My First Pancreatitis Complications
My first (diagnosed) pancreatitis complications occurred in 1998 after I had eaten lunch. It was a shooting pain that rendered me immobile. I was in excruciating pain and later learned I had been in a coma for a few hours. Doctors told me that I had suffered an episode of acute pancreatitis after tests confirmed elevated enzyme levels. This incident was followed by frequent flare ups for the first two years. I finally got some relief after stones were removed from my pancreatic duct. I had a few minor flare ups and was diagnosed with type 2 diabetes, but I was able to get on with my life with a disciplined diet.
In 2009 I started having digestive problems, including oily stools and significant weight loss. In spite of my history with acute pancreatitis, I was not tested for chronic pancreatitis until I moved to a new city where my new primary care provider (PCP) took my symptoms seriously. After four years of deteriorating digestive health, I was finally diagnosed with chronic pancreatitis in 2013. I was prescribed pancreatic enzymes but eight years later I am still unclear about the appropriate dosage. I have regained weight, but my digestive symptoms continue to keep me on my toes.
What Really Treats Pancreatitis?
Exhausted and confused with these digestive issues (in spite of a healthy home-cooked realize that my digestive symptoms could have been anticipated and proactively diet), I started reading medical journals and articles. After extensive research, I realized I had to manage my own disease. For example, in spite of my digestive symptoms, I was not tested for EPI until late 2020. And while I was prescribed enzymes in 2013, the dosage was not calibrated to the level at which my pancreas was functioning. Now I wonder if an earlier test for EPI could have helped calculate the right PERT dosage to better manage my symptoms.
I have an endocrinologist to help manage my diabetes and a gastroenterologist (GI) to help manage my digestive issues. They are experts in their respective domains, but the burden falls on me to manage the complexity of living with both diabetes and pancreatitis. During my research I came across the term “type-3c” diabetes. I checked with my endocrinologist recently who confirmed that my diabetes is a result of my early pancreatitis attacks and that this type of diabetes is associated with digestive issues in most patients. If my diabetes type had been accurately identified and noted, perhaps the connection to digestive issues would have been made sooner.
Severe Pancreatitis Complications
Last fall, I was referred for a bone density test. I looked at the test results and my heart sank. The test results showed such low bone density numbers that it was hard to believe I was able to walk and be as active as I was. I requested another test hoping for an error to explain these numbers, but the subsequent test results confirmed that I had developed severe osteoporosis. Now as I read the medical literature, it is known that pancreatitis patients have a high likelihood of developing osteoporosis because exocrine pancreatic insufficiency causes nutrient malabsorption. I was never referred for a bone density test in the first 20 years following my first diagnosed attack.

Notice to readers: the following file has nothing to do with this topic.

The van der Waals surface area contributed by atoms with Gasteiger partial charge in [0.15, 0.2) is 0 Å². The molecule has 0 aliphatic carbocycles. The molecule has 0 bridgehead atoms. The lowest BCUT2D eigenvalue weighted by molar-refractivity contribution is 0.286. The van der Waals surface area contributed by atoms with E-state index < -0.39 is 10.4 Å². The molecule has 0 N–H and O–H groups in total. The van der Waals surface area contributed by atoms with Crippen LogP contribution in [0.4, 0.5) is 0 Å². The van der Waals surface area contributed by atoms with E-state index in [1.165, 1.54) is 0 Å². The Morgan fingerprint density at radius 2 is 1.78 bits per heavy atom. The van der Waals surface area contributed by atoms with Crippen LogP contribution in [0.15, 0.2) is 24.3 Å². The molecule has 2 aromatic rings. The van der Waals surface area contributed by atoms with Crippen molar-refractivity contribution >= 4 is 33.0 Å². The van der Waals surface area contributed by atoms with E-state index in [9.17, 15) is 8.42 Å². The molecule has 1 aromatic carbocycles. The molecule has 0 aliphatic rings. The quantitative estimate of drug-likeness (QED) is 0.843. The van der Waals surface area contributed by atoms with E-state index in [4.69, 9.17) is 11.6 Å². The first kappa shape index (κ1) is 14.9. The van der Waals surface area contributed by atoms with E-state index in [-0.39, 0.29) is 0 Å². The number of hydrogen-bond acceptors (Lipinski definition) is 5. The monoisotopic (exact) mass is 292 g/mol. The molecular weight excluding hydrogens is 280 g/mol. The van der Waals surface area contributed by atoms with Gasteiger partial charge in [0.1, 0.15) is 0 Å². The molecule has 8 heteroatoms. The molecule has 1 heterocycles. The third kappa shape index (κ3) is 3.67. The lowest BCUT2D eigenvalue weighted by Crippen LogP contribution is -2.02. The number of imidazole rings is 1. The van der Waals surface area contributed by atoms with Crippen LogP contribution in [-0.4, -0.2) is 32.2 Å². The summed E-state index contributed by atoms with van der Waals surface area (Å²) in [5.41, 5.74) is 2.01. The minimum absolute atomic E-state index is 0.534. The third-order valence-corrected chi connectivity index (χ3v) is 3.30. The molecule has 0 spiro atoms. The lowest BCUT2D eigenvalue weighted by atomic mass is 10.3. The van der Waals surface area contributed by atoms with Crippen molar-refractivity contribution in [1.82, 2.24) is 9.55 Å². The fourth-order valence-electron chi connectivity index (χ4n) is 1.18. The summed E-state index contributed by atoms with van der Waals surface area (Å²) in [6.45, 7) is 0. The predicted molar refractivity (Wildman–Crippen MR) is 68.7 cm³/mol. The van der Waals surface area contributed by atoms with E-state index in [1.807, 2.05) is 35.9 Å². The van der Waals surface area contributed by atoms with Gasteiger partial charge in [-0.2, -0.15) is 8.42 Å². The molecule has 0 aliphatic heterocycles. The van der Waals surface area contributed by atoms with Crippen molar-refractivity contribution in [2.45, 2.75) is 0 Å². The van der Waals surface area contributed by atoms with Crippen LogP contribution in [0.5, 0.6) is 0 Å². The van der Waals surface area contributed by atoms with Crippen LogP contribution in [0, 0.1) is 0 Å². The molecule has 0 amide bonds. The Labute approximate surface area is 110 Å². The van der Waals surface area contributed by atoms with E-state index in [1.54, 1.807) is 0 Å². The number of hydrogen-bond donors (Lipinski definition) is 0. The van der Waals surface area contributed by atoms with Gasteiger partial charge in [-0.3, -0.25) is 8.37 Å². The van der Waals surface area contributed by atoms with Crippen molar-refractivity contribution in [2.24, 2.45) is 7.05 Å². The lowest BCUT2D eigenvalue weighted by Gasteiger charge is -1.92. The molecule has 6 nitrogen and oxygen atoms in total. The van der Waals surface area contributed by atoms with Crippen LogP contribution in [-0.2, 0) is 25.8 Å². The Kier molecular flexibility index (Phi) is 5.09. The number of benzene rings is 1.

Now I am on a semi-annual cycle to test my vitamin levels to ensure proper fat absorption and a bi-annual cycle to test for bone density to make sure my osteoporosis is in check. I write this blog as I prepare for my next check up in hopes that others can learn from my experience and advocate for proactive pancreatitis care and disease management.
Pancreatitis is a progressive disease that should be managed proactively to avoid complications.
In addition to symptoms such as pain and digestive complications, pancreatitis can cause nutrient malabsorption which not only results in fatigue but can also result in long-term effects like osteoporosis. In addition, pancreatic patients are more likely to develop diabetes and pancreatic cancer. Talk with your care providers to request proactive screening to test, monitor, and (if possible) prevent these related conditions. This is particularly important for patients who do not have recurring debilitating pain. While you may not feel any symptoms early on, frequent tests can help track pancreatic functioning and proactively manage your overall health.
Self-advocacy is a crucial part of improving care.
Unfortunately, as is the case with other uncommon diseases, not all doctors are trained to diagnose and treat chronic pancreatitis and the complications that might arise from having pancreatitis. However, we can raise our hands to ask for help and advocate to receive better care. I encourage you to lean into the resources that Mission: Cure and other similar organizations are putting together to demand better management of symptoms today and prevent long-term complications. This includes flagging medication and/or therapies that may be affecting other aspects of your well-being (such as sleep, pain, and/or quality of life).
About the Author: Rohit is an experienced IT professional who has been living in the US since 2006. His job requires him to travel extensively (pre-COVID-19) and he has been able to keep a “clean” diet through all his sojourns. He wishes the healthcare system was more aware of pancreatitis. Based on the missed opportunities in his own journey, he has taken it upon himself to learn more about pancreatitis and help others like him to manage the condition.